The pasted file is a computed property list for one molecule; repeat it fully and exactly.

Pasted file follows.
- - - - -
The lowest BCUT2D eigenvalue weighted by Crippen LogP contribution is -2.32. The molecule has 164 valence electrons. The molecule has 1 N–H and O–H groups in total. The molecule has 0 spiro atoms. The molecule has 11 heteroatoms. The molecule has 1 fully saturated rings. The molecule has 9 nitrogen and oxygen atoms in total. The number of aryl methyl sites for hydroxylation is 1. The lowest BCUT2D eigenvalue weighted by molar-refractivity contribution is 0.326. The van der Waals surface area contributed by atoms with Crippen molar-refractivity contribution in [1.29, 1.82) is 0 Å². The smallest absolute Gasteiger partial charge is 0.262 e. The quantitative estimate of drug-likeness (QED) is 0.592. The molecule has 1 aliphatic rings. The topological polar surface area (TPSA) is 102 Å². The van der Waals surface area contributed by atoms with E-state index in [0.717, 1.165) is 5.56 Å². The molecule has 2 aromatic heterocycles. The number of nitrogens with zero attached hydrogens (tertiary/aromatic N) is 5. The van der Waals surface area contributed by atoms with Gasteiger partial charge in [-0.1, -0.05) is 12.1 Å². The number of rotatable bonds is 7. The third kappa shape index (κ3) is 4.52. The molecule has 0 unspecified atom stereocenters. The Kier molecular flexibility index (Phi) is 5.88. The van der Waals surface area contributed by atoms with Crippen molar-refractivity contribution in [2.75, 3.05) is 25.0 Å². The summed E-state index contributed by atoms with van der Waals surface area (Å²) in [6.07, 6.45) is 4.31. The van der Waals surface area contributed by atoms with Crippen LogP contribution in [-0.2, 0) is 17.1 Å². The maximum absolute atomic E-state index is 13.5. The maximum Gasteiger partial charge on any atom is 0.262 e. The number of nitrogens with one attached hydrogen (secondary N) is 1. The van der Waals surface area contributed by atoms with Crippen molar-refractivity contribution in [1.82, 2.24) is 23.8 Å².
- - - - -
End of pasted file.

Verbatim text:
The lowest BCUT2D eigenvalue weighted by Crippen LogP contribution is -2.32. The molecule has 164 valence electrons. The molecule has 1 N–H and O–H groups in total. The molecule has 0 spiro atoms. The molecule has 11 heteroatoms. The molecule has 1 fully saturated rings. The molecule has 9 nitrogen and oxygen atoms in total. The number of aryl methyl sites for hydroxylation is 1. The lowest BCUT2D eigenvalue weighted by molar-refractivity contribution is 0.326. The van der Waals surface area contributed by atoms with Crippen molar-refractivity contribution in [1.29, 1.82) is 0 Å². The smallest absolute Gasteiger partial charge is 0.262 e. The quantitative estimate of drug-likeness (QED) is 0.592. The molecule has 1 aliphatic rings. The topological polar surface area (TPSA) is 102 Å². The van der Waals surface area contributed by atoms with E-state index in [0.717, 1.165) is 5.56 Å². The molecule has 2 aromatic heterocycles. The number of nitrogens with zero attached hydrogens (tertiary/aromatic N) is 5. The van der Waals surface area contributed by atoms with Gasteiger partial charge in [-0.1, -0.05) is 12.1 Å². The number of rotatable bonds is 7. The third kappa shape index (κ3) is 4.52. The molecule has 0 unspecified atom stereocenters. The Kier molecular flexibility index (Phi) is 5.88. The van der Waals surface area contributed by atoms with Crippen molar-refractivity contribution in [2.75, 3.05) is 25.0 Å². The summed E-state index contributed by atoms with van der Waals surface area (Å²) in [6.07, 6.45) is 4.31. The van der Waals surface area contributed by atoms with Crippen LogP contribution in [-0.2, 0) is 17.1 Å². The maximum absolute atomic E-state index is 13.5. The maximum Gasteiger partial charge on any atom is 0.262 e. The number of nitrogens with one attached hydrogen (secondary N) is 1. The van der Waals surface area contributed by atoms with Crippen molar-refractivity contribution in [1.82, 2.24) is 23.8 Å².